Welcome to EXPlay, (Explain & Play) the review series where we care not for scores but tell it how it is when it comes to every game we get our hands on, whilst also taking the time to include some lengthy gameplay, to give you the reader, the chance to shape your own impressions and views whilst watching and reading. In this instalment, we’re covering Monster Rancher 1 & 2 DX by developer Tecmo.
Monster Rancher 1 & 2 DX: (The Explanation)
Who says you can’t farm monsters? Get ready for a true blast from the past as Koei Tecmo is bringing Monster Rancher back and not necessarily in the big way some players would have hoped. While it’s been quite some time since a new instalment was released, Koei Tecmo are here to take players back in time as they bring back the two earliest instalments in the Monster Rancher series, The two have been packaged together to deliver a 2-for-1 deal that might be a little too hard to pass up by the most dedicated of fans.
In a world where continents are divided, great troubles occurred and monsters were given life, Monster Rancher 1 and Monster Rancher 2 are both games set centuries after the devastation. Whereas monsters were once feared and had to be sealed away in disc stones, now humans can aspire to become breeders and raise monsters, taking great interest in their training and lead them into battle.
Except, battle in this case is not setting out on a grand-scale RPG adventure and fighting wild monsters who cross path with you but are actually arena-based. There are many tournaments occurring rather regularly with many different classes so the superior monsters can engage in superior battles befitting their rank, all whilst other humans sitting idly by, watching the barbaric conflicts of monster versus monster.
While it is true both Monster Rancher games sound simple in nature, they are at first, but as time goes on, players will discover these are both games with more depth than first realized. The monsters you get, yes you can raise them, train them, have them compete, and even scold them when they are naughty, but your monsters can get old and they can be retired. You will never be stuck with just the one monster but how they behave, how loyal they are to you, and how effective they are in battle all comes down to how you raise them and how best you spend your time with them.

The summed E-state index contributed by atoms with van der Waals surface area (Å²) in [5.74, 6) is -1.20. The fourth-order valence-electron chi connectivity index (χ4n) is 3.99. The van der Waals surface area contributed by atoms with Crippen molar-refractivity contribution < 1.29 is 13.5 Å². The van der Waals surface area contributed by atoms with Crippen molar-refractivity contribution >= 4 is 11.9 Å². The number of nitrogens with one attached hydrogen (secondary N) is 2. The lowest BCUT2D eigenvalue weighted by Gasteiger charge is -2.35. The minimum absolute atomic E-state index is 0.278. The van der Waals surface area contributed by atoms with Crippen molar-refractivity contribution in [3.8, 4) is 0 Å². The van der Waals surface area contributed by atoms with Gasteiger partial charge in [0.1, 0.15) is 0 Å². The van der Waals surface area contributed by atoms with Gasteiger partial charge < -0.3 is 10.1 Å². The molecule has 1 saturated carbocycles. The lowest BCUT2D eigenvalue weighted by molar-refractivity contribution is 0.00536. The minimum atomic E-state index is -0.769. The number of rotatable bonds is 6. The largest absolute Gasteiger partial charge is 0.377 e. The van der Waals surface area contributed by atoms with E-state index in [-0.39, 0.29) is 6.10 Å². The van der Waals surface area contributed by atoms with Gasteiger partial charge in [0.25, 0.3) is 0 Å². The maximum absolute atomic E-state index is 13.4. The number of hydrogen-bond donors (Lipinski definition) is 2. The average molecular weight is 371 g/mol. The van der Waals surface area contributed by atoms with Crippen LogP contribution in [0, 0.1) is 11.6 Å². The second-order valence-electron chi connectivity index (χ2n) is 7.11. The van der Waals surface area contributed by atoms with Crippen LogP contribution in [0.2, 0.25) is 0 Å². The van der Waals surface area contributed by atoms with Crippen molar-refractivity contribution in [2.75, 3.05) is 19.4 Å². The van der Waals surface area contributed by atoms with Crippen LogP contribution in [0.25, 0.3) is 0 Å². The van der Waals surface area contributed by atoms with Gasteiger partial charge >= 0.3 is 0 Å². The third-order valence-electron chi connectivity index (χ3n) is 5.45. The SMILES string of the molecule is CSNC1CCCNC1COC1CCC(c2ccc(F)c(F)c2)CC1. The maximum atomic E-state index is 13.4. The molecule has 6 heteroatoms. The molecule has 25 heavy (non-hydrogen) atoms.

Players can get it wrong and they will get it wrong. Each monster comes with a new learning curve and should you wish to make the most out of these two games in one package, the best way to learn is through trial and error, or online forums, but aside from the dated gameplay mechanics and dated graphics, what of the new features?
Well, a high-speed mode has been added so raising one’s monster no longer needs to take as long as it once did. More freeze slots have been added to the games, increasing them from 10 to 20. Players who love training their monsters can now access a training record feature so they can see how they spent each in-game week and there is even a new random battle mode.
For added extras, a total of 27 new monsters have been added to Monster Rancher 2, which is said to include monsters that were previously exclusive monsters to both the Japanese and English versions of the games, and, also for Monster Rancher 2, new background music has been composed to serve as the default BGM, but players still have the option to switch to the classic version should they wish to do so.
While Monster Rancher 1 & 2 DX may not necessarily be the Monster Rancher games fans have been craving for, at the very least it is a good start to remind the world of this classic series and see if it is of interest to potential new fans. Both titles will seem a little bland at first when you start playing each one, but the more time you’re willing to put into them, they more rewarding they become in return, especially since there are new features implemented that do make a difference.
Monster Rancher 1 & 2 DX: (The Gameplay)
Platform: Nintendo Switch
Category: Role-Playing, Simulation
No. of Players: up to 2 players
Release Date: December 9, 2021 (Worldwide)
File Size: 1.3 GB